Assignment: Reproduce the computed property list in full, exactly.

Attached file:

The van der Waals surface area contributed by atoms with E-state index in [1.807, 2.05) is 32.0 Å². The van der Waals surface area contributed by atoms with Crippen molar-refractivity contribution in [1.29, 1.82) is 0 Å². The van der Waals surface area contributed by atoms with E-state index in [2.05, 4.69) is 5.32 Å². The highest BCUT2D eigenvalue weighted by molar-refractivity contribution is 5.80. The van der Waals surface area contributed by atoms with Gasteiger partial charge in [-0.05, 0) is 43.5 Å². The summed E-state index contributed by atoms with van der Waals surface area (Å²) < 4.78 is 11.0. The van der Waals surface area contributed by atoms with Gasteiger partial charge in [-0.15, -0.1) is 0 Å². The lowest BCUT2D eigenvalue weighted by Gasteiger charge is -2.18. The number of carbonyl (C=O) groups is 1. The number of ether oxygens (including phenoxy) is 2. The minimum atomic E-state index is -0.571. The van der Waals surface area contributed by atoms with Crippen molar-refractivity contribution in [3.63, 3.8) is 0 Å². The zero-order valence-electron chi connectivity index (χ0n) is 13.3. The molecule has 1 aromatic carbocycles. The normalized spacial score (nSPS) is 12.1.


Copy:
The van der Waals surface area contributed by atoms with E-state index in [1.807, 2.05) is 32.0 Å². The van der Waals surface area contributed by atoms with Crippen molar-refractivity contribution in [1.29, 1.82) is 0 Å². The van der Waals surface area contributed by atoms with E-state index in [2.05, 4.69) is 5.32 Å². The highest BCUT2D eigenvalue weighted by molar-refractivity contribution is 5.80. The van der Waals surface area contributed by atoms with Gasteiger partial charge in [-0.05, 0) is 43.5 Å². The summed E-state index contributed by atoms with van der Waals surface area (Å²) < 4.78 is 11.0. The van der Waals surface area contributed by atoms with Gasteiger partial charge in [-0.15, -0.1) is 0 Å². The lowest BCUT2D eigenvalue weighted by Gasteiger charge is -2.18. The number of carbonyl (C=O) groups is 1. The number of ether oxygens (including phenoxy) is 2. The minimum atomic E-state index is -0.571. The van der Waals surface area contributed by atoms with Crippen molar-refractivity contribution in [3.63, 3.8) is 0 Å². The zero-order valence-electron chi connectivity index (χ0n) is 13.3. The molecule has 1 aromatic carbocycles. The normalized spacial score (nSPS) is 12.1.